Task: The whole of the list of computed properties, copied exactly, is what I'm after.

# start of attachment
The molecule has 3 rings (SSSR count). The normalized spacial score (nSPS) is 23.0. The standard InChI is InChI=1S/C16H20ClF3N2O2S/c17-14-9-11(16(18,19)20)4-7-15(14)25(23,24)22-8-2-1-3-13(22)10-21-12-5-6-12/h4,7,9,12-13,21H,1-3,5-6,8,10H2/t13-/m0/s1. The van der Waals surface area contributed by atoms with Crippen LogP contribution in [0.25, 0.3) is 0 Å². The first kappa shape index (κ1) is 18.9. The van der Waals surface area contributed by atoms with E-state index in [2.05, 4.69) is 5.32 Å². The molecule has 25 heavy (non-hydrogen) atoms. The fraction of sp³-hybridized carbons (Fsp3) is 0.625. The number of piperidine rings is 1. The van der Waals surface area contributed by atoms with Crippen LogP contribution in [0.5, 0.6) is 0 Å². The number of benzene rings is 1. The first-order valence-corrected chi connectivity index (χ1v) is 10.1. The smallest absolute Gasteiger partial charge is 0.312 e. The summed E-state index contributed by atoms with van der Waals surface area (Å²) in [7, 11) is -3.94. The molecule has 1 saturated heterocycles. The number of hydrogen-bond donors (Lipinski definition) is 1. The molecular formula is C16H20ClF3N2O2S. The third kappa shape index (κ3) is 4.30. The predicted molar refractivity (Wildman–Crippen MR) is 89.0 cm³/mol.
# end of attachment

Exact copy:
The molecule has 3 rings (SSSR count). The normalized spacial score (nSPS) is 23.0. The standard InChI is InChI=1S/C16H20ClF3N2O2S/c17-14-9-11(16(18,19)20)4-7-15(14)25(23,24)22-8-2-1-3-13(22)10-21-12-5-6-12/h4,7,9,12-13,21H,1-3,5-6,8,10H2/t13-/m0/s1. The van der Waals surface area contributed by atoms with Crippen LogP contribution in [0.25, 0.3) is 0 Å². The first kappa shape index (κ1) is 18.9. The van der Waals surface area contributed by atoms with E-state index in [2.05, 4.69) is 5.32 Å². The molecule has 25 heavy (non-hydrogen) atoms. The fraction of sp³-hybridized carbons (Fsp3) is 0.625. The number of piperidine rings is 1. The van der Waals surface area contributed by atoms with Crippen LogP contribution in [0.5, 0.6) is 0 Å². The number of benzene rings is 1. The first-order valence-corrected chi connectivity index (χ1v) is 10.1. The smallest absolute Gasteiger partial charge is 0.312 e. The summed E-state index contributed by atoms with van der Waals surface area (Å²) in [7, 11) is -3.94. The molecule has 1 saturated heterocycles. The number of hydrogen-bond donors (Lipinski definition) is 1. The molecular formula is C16H20ClF3N2O2S. The third kappa shape index (κ3) is 4.30. The predicted molar refractivity (Wildman–Crippen MR) is 89.0 cm³/mol.